Apple’s Futuristic AR/VR Headset May Be Too Expensive for Most, Aimed at Commercial Market (+ Require Monthly Subscription)

Apple View AR VR Headset Concept Render Credit: Ian Zelbo
Text Size
- +

Toggle Dark Mode

Evidence is piling up to suggest that Apple’s highly anticipated AR/VR headset could be arriving in the next several months, and while we still don’t know exactly what form the headset will take, some analysts are weighing in with their thoughts on how Apple will actually sell and market the headset.

In a new report from TrendForce that looks at the AR/VR device landscape, analyst Jason Tsai is suggesting that Apple plans to aim its new headset at the commercial market — with a monthly pricing structure to match.

In the report, Tsai cites Microsoft’s HoloLens as the model that Apple is likely to try to emulate, suggesting that the new headset will be far too expensive to even qualify as a high-end consumer product.

Instead, Tsai expects Apple’s headset to target commercial applications such as medical, engineering, and scientific endeavours.

Tsai believes that Meta’s Oculus will continue to dominate the consumer market across the board, with an advanced version of the Oculus Quest expected to come within two years to expand the higher-end of that consumer market.

Considering hardware performance requirements and gross profit margins, Apple will likely target the commercial market and adopt the same pricing strategy as HoloLens, hardware priced in the thousands of dollars and a monthly subscription-based software solution.Jason Tsai, Trendforce

What We Know About Apple’s AR/VR Headset So Far

Tsai’s take on this is somewhat understandable since every report we’ve heard suggests that the first-generation Apple AR/VR headset will cost a minimum of $1,000 — $2,000 — and some estimates have pushed that as high as $3,000. It’s not unfair to say that it won’t be priced for the average consumer.

In fact, early last year Mark Gurman described it as more of a Mac Pro than a MacBook, and Apple is pulling out all the stops to make a best-of-breed product. Here are just a few of the reports we’ve heard so far on what could be coming:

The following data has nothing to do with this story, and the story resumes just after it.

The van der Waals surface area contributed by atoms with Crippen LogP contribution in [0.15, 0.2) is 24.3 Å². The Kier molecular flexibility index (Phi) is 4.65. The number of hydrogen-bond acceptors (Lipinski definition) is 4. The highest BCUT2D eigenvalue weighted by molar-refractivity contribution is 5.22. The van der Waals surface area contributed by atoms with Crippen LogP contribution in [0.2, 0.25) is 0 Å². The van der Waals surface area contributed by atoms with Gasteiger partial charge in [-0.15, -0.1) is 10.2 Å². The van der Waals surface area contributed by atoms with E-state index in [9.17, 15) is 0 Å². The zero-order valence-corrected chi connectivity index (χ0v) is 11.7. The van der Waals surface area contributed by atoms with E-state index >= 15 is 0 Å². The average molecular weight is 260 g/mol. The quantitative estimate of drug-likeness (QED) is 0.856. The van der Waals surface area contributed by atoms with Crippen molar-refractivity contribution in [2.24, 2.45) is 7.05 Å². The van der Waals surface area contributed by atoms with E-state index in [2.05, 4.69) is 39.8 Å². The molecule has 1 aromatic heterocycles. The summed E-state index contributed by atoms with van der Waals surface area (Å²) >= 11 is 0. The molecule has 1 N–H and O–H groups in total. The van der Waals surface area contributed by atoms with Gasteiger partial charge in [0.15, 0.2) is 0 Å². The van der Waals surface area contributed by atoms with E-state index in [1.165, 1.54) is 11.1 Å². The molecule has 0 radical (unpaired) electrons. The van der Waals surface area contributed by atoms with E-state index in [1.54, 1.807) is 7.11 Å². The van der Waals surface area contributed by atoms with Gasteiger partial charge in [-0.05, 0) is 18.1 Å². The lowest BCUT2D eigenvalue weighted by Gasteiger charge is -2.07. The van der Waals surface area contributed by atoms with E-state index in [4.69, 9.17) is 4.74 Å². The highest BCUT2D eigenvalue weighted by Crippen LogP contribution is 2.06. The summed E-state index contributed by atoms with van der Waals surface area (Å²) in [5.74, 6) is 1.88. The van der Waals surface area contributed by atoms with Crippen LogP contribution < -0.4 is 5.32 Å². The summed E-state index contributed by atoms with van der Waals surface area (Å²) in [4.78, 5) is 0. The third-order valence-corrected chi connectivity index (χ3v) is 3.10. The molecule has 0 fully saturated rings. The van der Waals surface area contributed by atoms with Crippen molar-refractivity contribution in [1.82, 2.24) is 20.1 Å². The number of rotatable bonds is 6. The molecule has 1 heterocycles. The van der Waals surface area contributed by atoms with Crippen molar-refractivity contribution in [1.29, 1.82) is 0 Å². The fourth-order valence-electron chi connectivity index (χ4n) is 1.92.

1. Immersive 3D sensors could power gesture-based controls without the need for a separate hardware controller.
  2. Insanely powerful Apple Silicon chips will offer performance that rivals the M1 Pro/Max.
  3. High-quality optical audio will offer an incredible soundstage.
  4. Despite all this technology, it’s also expected to be amazingly lightweight.
  5. Eye-tracking, ultra-high-res 8K displays, and 15 camera modules will offer augmented reality and virtual reality experiences like nobody has ever seen before.

Even if half these rumours are true, it’s easy to see how the headset will carry a pretty hefty price tag, and it does raise the question of exactly who this device will be aimed at.

However, let’s not forget that the same questions were raised when Apple debuted the original iPhone in 2007 — a device priced at several hundred dollars upfront when even the most premium phones were available for virtually nothing on contract.

The comparison doesn’t stop there, either. The first iPhone entered a marketplace dominated by smartphones that weren’t viewed as consumer-oriented devices. The smartphones of that day were either tools for the busy executive, like the Blackberry, or gadgets for tech nerds, like early Android and Symbian devices.

The iPhone changed all that, and we think it’s pretty clear that Apple intends to do the same with its AR/VR headset.

Rumour has it that Apple’s goal is nothing less ambitious than ushering in the next generation of mobile computing. Whether it’s going to succeed at this is open to debate, but there’s no arguing that it plans to give it its best shot.

This also isn’t Apple’s first kick at releasing a product that redefines an entire area of technology, and Apple has proven already that it’s remarkably patient. The first AR/VR headset may be expensive, but so were most of Apple’s first-generation devices. These devices are designed to whet people’s appetites and give early adopters — and developers — a chance to get on board.

Once Apple has built that first headset and let the cat out of the bag regarding its AR/VR ambitions, it then has a much freer hand to build on that, and it’s probably fair to assume that it’s already planning future versions that will be considerably more affordable. In fact, we wouldn’t be at all surprised to see Apple eventually split its headset lineup into standard and “pro” models, just like it’s done with virtually every other one of its product lineups.

[The information provided in this article has NOT been confirmed by Apple and may be speculation. Provided details may not be factual. Take all rumors, tech or otherwise, with a grain of salt.]

Social Sharing